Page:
Health and Nutrition Tips for Fresher’s Week

group of students

”The foods we choose, make a difference” – Michael Gregor

Fresher’s week is a unique opportunity for new students. You get to meet loads of interesting people, you have a free licence to party, and you’re likely getting your first taste of independence. But amidst all that excitement, let’s not forget to look after yourself!

What you eat is really important and shouldn’t be neglected. Getting your nutrition right can help boost your academic performance, keep your energy levels up, and help protect you from dreaded fresher’s flu! Obviously, this is easier said than done on a student budget, so here are some awesome hacks you can use to make sure your nutrition, and therefore your health, doesn’t suffer during your studies.

Get enough Vitamins

Vitamins and minerals are absolutely essential in both promoting optimal brain function and in supporting your immune system. There is often plenty of colds and flu going around during freshers week but ensuring you get enough vitamins and minerals can help your immune system combat this and prevent you from getting sick. In COVID times this could be even more important!

Where to find them:

We get most of our micronutrients from fruit and vegetables so it’s important to eat at least five portions of fruit and veg a day (more if you can) to ensure you meet your micro-nutrition needs. Fruit and veg also contain lots of fibre, which is important in promoting good gut and digestive health. Fruit and veg can be expensive, which is why it’s a good tip to buy frozen veg, as this still has the exact same nutritional content as fresh vegetables but is often far cheaper. For example, you can get 1kg of mixed frozen vegetables from most supermarkets for as little as £1. This is an easy way to make sure you’re getting enough vitamins and minerals from your diet.

Additionally, you can always supplement with daily multivitamins, which may not be optimal, but is still an effective way to ensure you’re at least getting the minimum daily micronutrient requirements.

Healthy Fats and Omega-3

Healthy fats and omega-3 are great for ensuring your brain functions optimally. Omega-3 contains fatty acids used to build cell membranes in our brain tissue, which is why it’s so important we ensure we get enough. There have been several studies that indicate adequate omega-3 consumption helps increase learning capacity, protect against memory loss and age-related cognitive decline (although it’s worth saying these findings are only indicators and not entirely conclusive).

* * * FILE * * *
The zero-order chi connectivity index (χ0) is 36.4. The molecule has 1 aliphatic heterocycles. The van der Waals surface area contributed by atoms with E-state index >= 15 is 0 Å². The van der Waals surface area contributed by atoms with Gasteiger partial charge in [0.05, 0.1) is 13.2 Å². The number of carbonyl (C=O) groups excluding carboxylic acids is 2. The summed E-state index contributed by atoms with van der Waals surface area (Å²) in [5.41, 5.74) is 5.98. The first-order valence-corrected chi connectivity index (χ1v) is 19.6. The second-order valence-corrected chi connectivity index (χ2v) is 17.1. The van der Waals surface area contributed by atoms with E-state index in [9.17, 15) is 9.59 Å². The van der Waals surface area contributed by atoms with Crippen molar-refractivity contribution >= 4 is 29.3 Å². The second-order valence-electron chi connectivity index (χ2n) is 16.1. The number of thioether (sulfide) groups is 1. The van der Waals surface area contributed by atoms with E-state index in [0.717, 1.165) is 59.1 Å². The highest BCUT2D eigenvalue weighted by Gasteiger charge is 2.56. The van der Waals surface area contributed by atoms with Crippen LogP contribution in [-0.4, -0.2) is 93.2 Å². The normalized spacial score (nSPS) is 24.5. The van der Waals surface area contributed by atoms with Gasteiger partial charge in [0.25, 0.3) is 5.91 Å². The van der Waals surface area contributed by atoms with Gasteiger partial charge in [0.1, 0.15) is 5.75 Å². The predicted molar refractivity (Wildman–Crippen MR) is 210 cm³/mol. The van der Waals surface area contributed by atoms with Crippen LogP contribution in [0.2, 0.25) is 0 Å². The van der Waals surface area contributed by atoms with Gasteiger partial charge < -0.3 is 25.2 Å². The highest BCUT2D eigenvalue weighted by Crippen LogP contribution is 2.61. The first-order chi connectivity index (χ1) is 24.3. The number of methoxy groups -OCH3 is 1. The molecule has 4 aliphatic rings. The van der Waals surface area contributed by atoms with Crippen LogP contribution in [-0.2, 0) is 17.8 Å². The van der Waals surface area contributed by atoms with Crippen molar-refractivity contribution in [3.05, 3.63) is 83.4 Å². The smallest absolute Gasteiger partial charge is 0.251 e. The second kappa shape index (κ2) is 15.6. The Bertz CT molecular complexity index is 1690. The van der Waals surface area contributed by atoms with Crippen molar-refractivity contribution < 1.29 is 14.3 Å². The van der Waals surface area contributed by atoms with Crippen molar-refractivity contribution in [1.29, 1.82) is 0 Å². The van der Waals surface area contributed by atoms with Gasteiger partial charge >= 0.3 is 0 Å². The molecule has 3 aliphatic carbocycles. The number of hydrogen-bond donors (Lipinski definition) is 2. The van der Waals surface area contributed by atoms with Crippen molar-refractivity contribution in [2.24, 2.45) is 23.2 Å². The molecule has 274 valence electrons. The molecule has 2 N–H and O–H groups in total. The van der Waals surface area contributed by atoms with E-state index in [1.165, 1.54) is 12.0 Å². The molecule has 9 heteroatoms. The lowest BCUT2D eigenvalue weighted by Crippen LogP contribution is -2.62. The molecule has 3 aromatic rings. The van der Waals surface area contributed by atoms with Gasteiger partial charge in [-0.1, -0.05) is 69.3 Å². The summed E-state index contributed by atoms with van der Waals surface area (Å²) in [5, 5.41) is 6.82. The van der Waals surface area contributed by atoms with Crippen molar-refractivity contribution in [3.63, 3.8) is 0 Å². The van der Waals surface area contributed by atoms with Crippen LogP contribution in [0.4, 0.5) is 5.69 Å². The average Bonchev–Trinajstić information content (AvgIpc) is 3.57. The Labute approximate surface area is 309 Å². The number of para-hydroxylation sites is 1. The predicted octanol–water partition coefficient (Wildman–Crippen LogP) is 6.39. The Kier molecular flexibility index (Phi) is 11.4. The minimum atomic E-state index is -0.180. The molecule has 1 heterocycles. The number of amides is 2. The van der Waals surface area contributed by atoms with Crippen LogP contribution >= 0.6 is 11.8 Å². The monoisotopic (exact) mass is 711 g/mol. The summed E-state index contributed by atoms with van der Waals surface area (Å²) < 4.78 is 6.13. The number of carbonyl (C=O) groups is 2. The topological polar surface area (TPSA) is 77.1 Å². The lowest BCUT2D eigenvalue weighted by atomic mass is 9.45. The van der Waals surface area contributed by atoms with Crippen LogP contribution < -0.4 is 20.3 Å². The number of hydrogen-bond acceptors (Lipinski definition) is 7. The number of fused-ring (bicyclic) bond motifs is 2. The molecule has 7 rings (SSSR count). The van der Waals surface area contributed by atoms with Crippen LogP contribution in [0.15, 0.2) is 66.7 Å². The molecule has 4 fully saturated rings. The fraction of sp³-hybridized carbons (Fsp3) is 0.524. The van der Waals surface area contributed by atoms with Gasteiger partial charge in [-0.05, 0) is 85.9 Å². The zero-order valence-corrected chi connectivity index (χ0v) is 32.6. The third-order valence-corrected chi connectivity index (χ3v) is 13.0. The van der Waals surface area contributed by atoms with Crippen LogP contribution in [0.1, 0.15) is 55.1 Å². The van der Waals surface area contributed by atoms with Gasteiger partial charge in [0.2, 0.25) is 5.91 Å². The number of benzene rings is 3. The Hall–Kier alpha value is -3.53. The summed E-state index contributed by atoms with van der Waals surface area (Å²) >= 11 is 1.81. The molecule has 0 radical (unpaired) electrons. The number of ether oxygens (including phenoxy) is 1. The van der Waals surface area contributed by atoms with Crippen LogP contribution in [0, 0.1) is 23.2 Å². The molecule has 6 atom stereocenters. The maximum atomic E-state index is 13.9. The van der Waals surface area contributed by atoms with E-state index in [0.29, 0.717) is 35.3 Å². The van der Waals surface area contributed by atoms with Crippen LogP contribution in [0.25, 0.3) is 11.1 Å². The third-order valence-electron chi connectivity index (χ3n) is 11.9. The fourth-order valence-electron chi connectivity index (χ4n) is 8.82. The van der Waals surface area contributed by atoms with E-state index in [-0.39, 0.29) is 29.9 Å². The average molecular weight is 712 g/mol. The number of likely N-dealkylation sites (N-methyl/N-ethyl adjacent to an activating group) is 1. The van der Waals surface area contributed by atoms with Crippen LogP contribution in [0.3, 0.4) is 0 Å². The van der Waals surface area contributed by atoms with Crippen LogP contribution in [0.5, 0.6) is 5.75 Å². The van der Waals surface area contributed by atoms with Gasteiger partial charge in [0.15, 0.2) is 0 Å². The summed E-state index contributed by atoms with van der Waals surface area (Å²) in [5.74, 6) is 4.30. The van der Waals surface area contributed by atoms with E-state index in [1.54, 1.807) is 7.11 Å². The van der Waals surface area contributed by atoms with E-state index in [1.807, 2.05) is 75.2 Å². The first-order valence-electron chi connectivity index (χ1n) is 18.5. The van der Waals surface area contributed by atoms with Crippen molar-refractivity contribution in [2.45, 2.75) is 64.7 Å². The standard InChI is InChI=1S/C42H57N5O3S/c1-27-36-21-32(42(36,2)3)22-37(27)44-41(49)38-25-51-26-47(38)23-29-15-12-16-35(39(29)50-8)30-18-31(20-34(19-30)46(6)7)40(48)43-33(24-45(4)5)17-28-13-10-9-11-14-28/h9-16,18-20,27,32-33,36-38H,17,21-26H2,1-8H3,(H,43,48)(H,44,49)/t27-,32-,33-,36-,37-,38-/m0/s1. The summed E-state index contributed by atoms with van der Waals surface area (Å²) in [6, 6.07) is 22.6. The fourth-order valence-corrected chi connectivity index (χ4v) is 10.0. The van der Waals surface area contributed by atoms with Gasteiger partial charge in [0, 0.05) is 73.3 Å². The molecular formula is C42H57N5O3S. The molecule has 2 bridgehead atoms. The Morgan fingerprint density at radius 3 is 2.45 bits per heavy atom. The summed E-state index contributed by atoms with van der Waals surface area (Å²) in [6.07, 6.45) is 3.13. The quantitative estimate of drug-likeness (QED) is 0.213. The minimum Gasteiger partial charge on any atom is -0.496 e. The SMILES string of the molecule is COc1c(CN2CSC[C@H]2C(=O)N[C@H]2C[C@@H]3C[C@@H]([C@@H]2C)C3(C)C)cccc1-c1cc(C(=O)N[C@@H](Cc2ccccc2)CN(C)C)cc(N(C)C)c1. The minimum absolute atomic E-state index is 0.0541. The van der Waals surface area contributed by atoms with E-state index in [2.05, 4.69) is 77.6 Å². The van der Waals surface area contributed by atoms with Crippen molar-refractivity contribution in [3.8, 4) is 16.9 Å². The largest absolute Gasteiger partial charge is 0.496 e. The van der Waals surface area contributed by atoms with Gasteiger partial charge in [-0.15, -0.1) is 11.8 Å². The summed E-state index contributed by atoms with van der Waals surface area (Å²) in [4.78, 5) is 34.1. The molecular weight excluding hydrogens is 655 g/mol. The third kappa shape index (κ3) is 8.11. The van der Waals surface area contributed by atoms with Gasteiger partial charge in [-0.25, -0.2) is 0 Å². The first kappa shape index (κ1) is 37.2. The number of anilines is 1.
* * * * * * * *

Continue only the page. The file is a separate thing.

Where to find them:

Healthy fats and omega-3 are found in nuts, seeds, and oily fish such as salmon and mackerel. Again, you can also always choose to supplement your diet with omega-3 fish oil tablets if you don’t feel you get enough from your wider diet.

Get some exercise

Exercise is an essential part of a healthy lifestyle, not just for your physical health, but for your mental health as well.

Exercise as a whole has been shown to have a positive impact on mental wellbeing so staying active is a good way to protect your mental as well as your physical health.

At your uni fresher’s fair, there are loads of opportunities to join sports clubs. This is a great way to keep healthy and active, and they’re also a fantastic way to meet people, make friends, and get to know the new city or town that you’re going to be studying in. So, finding a way to keep yourself physically active is a fun and important aspect of university life.


Protein is an essential macronutrient that we need in order to maintain muscle mass and promote effective organ function. Protein has also been shown to be the most satiating of the food groups. In other words, protein is the most effective food group at combating hunger and making us feel full. It can be easy to neglect protein, but it’s important to find space for it in your diet. You should aim to eat between 1.4-2.2 grams of protein to every kilo of your body weight, depending on how active you are and how lean you are (the leaner you are the more protein you’re likely to need).

Where to find it:

Protein is found in meat and dairy products as well as pulses such as beans, peas, and lentils. This is where the fantastic range of Eatlean products can be really useful, offering the perfect base for countless high protein breakfast ideas or as a tasty and convenient protein-dense snack that you can have on the go between lectures, knowing that you’ve made a healthy choice.

Make sure you eat enough

Often during fresher’s week, people get so caught up in fun, they forget to eat properly. An empty stomach and drinking aren’t a good mix and so please, remember to make time to eat proper food. A meal before you go out will also make you less likely to find yourself ordering a large cheesy chips at 3 in the morning!

Written by Ben Coomber, a nutritionist (BSc, CISSN), educator & spokesperson for Eatlean Cheese.  Connect with Ben and more of his tips over on Facebook or Instagram.